6. ashyknees said,

    I have two shocking confessions to make.

    1. I did buy a copy of Marie Claire late last year in preparation for Christmas travel. Sorry, Mama Ass.

    2. I still throw my belongings on the floor when I enter a room and leave the dishes in the sink for at least 24 hours after using them. Sorry, former roommates (especially, Mama Ass). If anyone wants to take this confession as an invitation to recount my college housekeeping failures, she can go suck on Shamu.

  7. zantimisfit said,

  8. Ten Feet of Steel said,

    Yeah, I think the article sucks, but it doesn’t make me want to stab anyone. I figure that the women who will be receptive to such a message are better off following the advice in the Gottlieb article.

    Correction: I figure I will be better off if the women who are more receptive to such a message follow the advice in it.

    But then again, maybe not. If there’s one thing more annoying than listening to desperate, reactionary, man-obsessed single women, it’s listening to people who are in the process of a tedious divorce after an ill-considered marriage.

  9. TragicCrusade said,

    I feel I must add that no self respecting male really ever wants to be the object of a “settled” arrangement. “Oh Darling I am so glad you settled Now we can be happy err miserable err mediocre together forever…” that said, I still feel sad for her and anyone who really feels as she does because seems to be an empty existence.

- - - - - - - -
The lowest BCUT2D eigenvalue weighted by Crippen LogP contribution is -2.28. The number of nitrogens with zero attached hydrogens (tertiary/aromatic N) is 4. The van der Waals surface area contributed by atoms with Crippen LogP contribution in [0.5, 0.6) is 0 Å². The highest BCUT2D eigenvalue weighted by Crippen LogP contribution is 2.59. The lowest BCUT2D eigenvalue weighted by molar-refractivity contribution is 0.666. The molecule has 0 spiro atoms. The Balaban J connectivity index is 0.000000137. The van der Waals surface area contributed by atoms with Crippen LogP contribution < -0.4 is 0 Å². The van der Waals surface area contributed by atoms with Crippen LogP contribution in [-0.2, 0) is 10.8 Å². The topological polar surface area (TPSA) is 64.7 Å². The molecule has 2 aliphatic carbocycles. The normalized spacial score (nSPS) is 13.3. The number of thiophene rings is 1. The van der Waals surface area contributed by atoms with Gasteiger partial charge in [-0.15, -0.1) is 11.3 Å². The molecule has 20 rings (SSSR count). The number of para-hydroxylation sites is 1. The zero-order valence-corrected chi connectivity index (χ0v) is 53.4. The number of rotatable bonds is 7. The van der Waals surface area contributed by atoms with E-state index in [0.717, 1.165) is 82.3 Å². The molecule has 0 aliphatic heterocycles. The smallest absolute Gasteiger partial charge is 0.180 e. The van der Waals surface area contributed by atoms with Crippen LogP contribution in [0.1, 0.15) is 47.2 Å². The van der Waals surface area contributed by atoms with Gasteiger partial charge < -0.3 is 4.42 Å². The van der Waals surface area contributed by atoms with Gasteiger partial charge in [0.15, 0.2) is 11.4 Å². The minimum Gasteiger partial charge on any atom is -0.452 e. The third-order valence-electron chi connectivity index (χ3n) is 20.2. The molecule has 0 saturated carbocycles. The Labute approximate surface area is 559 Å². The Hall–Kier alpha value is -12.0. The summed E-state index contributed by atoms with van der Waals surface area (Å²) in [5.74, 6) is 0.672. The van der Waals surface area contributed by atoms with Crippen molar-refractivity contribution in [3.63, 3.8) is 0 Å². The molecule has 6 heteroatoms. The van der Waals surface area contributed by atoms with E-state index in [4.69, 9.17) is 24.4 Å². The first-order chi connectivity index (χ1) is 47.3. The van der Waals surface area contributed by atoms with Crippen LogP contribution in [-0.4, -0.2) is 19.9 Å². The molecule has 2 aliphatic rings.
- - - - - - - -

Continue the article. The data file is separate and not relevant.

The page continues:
As my friend Angela says “Ill pray for you barring any other useful options”

    For Ten Feet, yeah you would be surprised how well rolled up newspapers and garden hoses work as boyfriend training aids. But like all such things reinforcement must be swift and consistant!

  10. Quiconque said,

    Thank you, Zanti!

  11. ashyknees said,

    I believe my parents have a successful marriage, and training played a large roll in it. No doubt about it.

    There were a lot of things my dad just didn’t know how to do when I was little, like shop for groceries. I watched my mom train him how to do this, and by the time I was in jr. high, he could do it by himself. Mom had 3 choices: do all the piddly family chores herself (and get burnt out and bitter), let Dad do them incorrectly, or train him. Now, if Dad could only train Mom on computer file naming, they would be an unstoppable team.